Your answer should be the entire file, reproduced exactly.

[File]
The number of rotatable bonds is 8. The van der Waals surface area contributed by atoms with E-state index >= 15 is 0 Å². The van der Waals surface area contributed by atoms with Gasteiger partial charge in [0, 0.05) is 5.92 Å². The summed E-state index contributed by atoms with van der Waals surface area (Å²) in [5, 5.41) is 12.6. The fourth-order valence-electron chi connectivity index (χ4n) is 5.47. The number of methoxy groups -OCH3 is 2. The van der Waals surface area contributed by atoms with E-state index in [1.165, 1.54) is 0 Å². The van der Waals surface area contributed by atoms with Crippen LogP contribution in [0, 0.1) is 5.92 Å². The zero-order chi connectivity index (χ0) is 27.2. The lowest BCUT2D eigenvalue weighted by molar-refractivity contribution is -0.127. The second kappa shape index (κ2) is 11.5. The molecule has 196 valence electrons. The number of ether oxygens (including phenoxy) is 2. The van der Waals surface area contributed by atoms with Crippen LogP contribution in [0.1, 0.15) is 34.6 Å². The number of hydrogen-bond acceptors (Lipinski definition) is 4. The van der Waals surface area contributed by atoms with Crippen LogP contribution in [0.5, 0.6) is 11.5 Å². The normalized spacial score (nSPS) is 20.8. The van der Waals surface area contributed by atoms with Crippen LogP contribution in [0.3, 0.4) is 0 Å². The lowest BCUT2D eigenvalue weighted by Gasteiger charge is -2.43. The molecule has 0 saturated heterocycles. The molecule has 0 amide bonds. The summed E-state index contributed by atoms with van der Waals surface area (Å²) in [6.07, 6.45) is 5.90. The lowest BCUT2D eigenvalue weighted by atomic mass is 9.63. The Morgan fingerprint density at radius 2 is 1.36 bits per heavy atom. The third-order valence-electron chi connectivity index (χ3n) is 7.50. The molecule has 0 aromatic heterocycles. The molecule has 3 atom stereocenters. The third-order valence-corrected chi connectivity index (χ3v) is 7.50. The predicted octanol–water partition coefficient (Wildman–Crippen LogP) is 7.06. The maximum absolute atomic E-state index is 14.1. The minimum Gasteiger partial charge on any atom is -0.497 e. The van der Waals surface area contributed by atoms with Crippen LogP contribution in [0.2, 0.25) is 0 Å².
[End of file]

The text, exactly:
The number of rotatable bonds is 8. The van der Waals surface area contributed by atoms with E-state index >= 15 is 0 Å². The van der Waals surface area contributed by atoms with Gasteiger partial charge in [0, 0.05) is 5.92 Å². The summed E-state index contributed by atoms with van der Waals surface area (Å²) in [5, 5.41) is 12.6. The fourth-order valence-electron chi connectivity index (χ4n) is 5.47. The number of methoxy groups -OCH3 is 2. The van der Waals surface area contributed by atoms with E-state index in [1.165, 1.54) is 0 Å². The van der Waals surface area contributed by atoms with Crippen LogP contribution in [0, 0.1) is 5.92 Å². The zero-order chi connectivity index (χ0) is 27.2. The lowest BCUT2D eigenvalue weighted by molar-refractivity contribution is -0.127. The second kappa shape index (κ2) is 11.5. The molecule has 196 valence electrons. The number of ether oxygens (including phenoxy) is 2. The van der Waals surface area contributed by atoms with Crippen LogP contribution in [0.1, 0.15) is 34.6 Å². The number of hydrogen-bond acceptors (Lipinski definition) is 4. The van der Waals surface area contributed by atoms with Crippen LogP contribution in [0.5, 0.6) is 11.5 Å². The normalized spacial score (nSPS) is 20.8. The van der Waals surface area contributed by atoms with Crippen LogP contribution in [0.3, 0.4) is 0 Å². The lowest BCUT2D eigenvalue weighted by Gasteiger charge is -2.43. The molecule has 0 saturated heterocycles. The molecule has 0 amide bonds. The summed E-state index contributed by atoms with van der Waals surface area (Å²) in [6.07, 6.45) is 5.90. The lowest BCUT2D eigenvalue weighted by atomic mass is 9.63. The Morgan fingerprint density at radius 2 is 1.36 bits per heavy atom. The third-order valence-electron chi connectivity index (χ3n) is 7.50. The molecule has 0 aromatic heterocycles. The molecule has 3 atom stereocenters. The third-order valence-corrected chi connectivity index (χ3v) is 7.50. The predicted octanol–water partition coefficient (Wildman–Crippen LogP) is 7.06. The maximum absolute atomic E-state index is 14.1. The minimum Gasteiger partial charge on any atom is -0.497 e. The van der Waals surface area contributed by atoms with Crippen LogP contribution in [0.2, 0.25) is 0 Å².